Take the Travelodge hotel chain. Its ‘research’ suggesting the survival of north-south prejudices is reported in The Observer, The Times, Southern Daily Echo.

Two obvious questions arise from this. Academics (and journalists) tend to question the ethics of such manufactured news (pseudo events); marketers may question the ‘advertising value’ of a story that stands up perfectly well without any reference to Travelodge.

I’ll sidestep the first objection for now by saying that this is harmless enough as long as the research has some credibility (it’s not clear to me from the Travelodge website that this is the case in this instance); as to the other objection, I think this steers a course mid way between advertising promotion and independent news. We know about advertorials; this is a form of ‘journadvertisement’.

Half-truth business

4 Feb

Peter Wilby writes this in his Media Guardian commentary on Alastair Campbell’s Cudlipp memorial lecture:

Most journalists at least aspire to some version of the truth. Public relations, at best, aspires to a partial truth and, at worst, to outright fabrication.

Let’s acknowledge the large grain of truth here: Kevin Moloney describes the in-built bias in public relations as ‘hemispheric communications’ because of the tendency always to focus on the sunny side, not the dark side.

But Wilby’s language is nuanced. Which would you prefer: ‘some version of the truth’ or ‘a partial truth’? There’s little to choose, but at least, with public relations the perspective is (or should be) obvious and declared.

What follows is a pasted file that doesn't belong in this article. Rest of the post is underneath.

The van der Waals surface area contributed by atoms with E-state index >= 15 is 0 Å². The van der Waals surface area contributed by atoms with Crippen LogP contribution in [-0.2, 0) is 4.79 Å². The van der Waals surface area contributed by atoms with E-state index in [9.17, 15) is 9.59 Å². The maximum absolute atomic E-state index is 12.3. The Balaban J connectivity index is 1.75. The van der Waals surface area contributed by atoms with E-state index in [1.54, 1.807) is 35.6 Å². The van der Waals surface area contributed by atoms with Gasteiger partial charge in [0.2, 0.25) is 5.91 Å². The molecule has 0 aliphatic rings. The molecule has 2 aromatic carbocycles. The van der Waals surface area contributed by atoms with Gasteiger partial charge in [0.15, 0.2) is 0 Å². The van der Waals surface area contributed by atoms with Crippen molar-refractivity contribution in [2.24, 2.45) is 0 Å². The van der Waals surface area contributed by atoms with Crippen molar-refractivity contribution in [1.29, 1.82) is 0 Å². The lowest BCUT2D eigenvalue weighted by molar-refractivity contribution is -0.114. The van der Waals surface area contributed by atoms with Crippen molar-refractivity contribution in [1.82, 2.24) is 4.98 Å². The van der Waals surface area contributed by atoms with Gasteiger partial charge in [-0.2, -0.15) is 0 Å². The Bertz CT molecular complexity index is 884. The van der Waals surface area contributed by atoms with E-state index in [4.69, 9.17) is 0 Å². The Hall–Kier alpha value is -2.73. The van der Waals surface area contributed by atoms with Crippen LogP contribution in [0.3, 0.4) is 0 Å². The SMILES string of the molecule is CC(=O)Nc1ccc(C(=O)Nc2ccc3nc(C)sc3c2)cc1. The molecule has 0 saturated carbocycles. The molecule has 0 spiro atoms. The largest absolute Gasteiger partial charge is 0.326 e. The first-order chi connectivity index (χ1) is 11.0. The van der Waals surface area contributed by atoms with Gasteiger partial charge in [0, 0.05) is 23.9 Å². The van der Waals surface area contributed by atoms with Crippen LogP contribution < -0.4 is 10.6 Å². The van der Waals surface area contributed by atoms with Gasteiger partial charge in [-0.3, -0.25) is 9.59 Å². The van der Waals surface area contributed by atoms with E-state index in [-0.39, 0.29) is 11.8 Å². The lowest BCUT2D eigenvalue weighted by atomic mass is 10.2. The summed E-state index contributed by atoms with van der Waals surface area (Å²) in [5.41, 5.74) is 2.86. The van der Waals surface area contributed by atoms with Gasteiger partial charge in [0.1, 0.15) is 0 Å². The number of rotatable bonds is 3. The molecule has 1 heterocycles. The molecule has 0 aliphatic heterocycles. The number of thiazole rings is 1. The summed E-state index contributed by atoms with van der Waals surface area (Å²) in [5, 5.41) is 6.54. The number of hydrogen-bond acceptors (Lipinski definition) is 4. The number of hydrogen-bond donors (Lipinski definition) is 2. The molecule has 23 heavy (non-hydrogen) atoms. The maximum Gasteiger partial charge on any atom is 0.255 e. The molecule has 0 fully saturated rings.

Don’t sell, tell

8 Jan

The key phrase for me from The Art and Science of Blogger Relations, an ebook from Brian Solis, is this:

It’s the difference between commission and fixed salary – it’s all related to the ability to sell a story vs. tell a story. (p. 49)

Think of the role of the PR practitioner as storyteller, not as sales representative.

In this (and in so much of the territory covered in the book) there’s little to distinguish blogger relations from media relations. Especially when many of his blogger examples, like Chris Anderson, are well known reporters.

Hacks v flacks special

31 Oct

Good, bad or ugly: which is most memorable? Sometimes we need examples of the bad and the ugly in learning (and teaching). Sometimes we need to repeat the basics, loud and clear.

UPDATE: This interview with Ian Green in HackFlack fits well with this theme.

He came, he saw, he Googled

16 Oct

I was sitting next to Philip Young at last night’s guest lecture – and admiring his shorthand. I somehow felt absolved from making notes and following up with cogent observations, confident that this would be done by someone sensible. He hasn’t disappointed.

Philip from Sunderland and John Hitchins from Marjon in Plymouth had travelled to Leeds to discuss plans for Behind the Spin. More news on this to follow soon.